Ragacin 400mg Infusion
Ragacin 400mg Infusion is given as an injection into a vein (intravenous), in cases where oral administration is not possible, such as in hospitalized or unconscious patients. It is administered by a healthcare professional. Kindly do not self-administer. Avoid skipping any doses and finish the full course of treatment even if you feel better.
Some people may experience headaches, dizziness, vomiting, nausea, and stomach pain as side effects of this medicine. You may also notice some injection site reactions like pain, swelling, or redness. These are usually temporary and resolve on their own, but please consult your doctor if these side effects persist for a longer duration. Diarrhea may occur as a side effect but should stop when your course is complete. Inform your doctor if it does not stop or if you find blood in your stools.
You should not take this medicine if you are allergic to any of its ingredients. Special care should be taken in people with kidney problems while taking this medicine.
Uses of Ragacin Infusion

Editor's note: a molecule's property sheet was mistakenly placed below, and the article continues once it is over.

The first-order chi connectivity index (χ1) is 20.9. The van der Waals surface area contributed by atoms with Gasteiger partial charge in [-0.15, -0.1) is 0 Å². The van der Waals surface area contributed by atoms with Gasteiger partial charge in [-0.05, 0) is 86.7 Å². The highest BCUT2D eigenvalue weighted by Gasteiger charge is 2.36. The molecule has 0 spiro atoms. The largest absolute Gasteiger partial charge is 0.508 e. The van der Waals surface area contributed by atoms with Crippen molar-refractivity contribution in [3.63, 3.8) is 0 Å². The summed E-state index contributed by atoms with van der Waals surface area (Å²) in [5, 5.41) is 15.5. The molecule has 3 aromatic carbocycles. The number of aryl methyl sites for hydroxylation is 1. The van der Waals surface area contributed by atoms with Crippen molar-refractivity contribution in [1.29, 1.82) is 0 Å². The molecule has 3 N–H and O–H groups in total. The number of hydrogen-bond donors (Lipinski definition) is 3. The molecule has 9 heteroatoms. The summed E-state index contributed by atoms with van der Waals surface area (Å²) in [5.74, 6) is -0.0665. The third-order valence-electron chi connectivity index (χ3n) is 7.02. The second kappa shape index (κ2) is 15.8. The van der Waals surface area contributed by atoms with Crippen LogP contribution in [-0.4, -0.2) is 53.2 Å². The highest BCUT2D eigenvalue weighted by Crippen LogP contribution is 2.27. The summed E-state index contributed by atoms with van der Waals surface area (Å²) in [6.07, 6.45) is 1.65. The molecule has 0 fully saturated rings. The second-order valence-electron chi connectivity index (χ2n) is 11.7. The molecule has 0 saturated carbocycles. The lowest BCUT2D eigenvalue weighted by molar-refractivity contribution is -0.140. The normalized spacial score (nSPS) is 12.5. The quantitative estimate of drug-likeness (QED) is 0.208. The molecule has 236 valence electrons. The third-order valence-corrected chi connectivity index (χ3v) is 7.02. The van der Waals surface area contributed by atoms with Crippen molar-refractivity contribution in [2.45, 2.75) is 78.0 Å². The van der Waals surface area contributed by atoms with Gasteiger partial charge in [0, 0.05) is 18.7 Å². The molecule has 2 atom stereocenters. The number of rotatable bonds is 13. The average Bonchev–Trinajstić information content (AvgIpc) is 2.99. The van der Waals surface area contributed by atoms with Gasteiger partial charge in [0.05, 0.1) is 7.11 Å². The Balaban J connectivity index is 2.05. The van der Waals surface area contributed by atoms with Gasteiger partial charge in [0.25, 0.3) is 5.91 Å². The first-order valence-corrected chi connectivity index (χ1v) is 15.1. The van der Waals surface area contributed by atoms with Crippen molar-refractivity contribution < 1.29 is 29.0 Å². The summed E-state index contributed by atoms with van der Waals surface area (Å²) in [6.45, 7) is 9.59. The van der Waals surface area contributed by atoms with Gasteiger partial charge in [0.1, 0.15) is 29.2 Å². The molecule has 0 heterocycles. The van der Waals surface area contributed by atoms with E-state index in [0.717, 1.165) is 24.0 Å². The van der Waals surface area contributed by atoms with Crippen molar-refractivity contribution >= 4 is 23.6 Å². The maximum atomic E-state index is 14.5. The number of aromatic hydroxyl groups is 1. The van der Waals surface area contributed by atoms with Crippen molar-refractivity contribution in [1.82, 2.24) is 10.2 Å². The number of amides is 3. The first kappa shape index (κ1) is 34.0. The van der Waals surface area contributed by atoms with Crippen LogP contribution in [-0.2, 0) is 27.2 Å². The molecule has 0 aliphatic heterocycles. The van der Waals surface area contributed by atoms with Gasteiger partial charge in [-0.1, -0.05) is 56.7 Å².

Benefits of Ragacin Infusion
In Bacterial infections
Side effects of Ragacin Infusion
Common side effects of Ragacin
- Stomach pain
- Injection site reactions (pain, swelling, redness)
How to use Ragacin Infusion
How Ragacin Infusion works
Ragacin 400mg Infusion may cause diarrhea or rash in the baby
The most common side effects that can occur when taking Ragacin 400mg Infusion are usually mild nausea, vomiting, stomach ache, diarrhea, dizziness, and headache.This may affect your ability to drive.
Take plenty of water while you are taking this medicine
What if you forget to take Ragacin Infusion?
Gatifloxacin oral (tablet and suspension) and injection form has been withdrawn from the market, as it has shown incidences of abnormally high or low blood sugar levels in humans. However, its ophthalmic form (eye drop) is available to treat bacterial infections of the eye, which is considered to be safe for use.
Interaction with drugs
Q. Can I stop taking Ragacin 400mg Infusion when I feel better?
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- Chambers HF, Deck DH. Sulfonamides, Trimethoprim, & Quinolons. In: Katzung BG, Masters SB, Trevor AJ, editors. Basic and Clinical Pharmacology. 11th ed. New Delhi, India: Tata McGraw Hill Education Private Limited; 2009. p. 819.
- Briggs GG, Freeman RK, editors. A Reference Guide to Fetal and Neonatal Risk: Drugs in Pregnancy and Lactation. 10th ed. Philadelphia, PA: Wolters Kluwer Health; 2015. p. 616.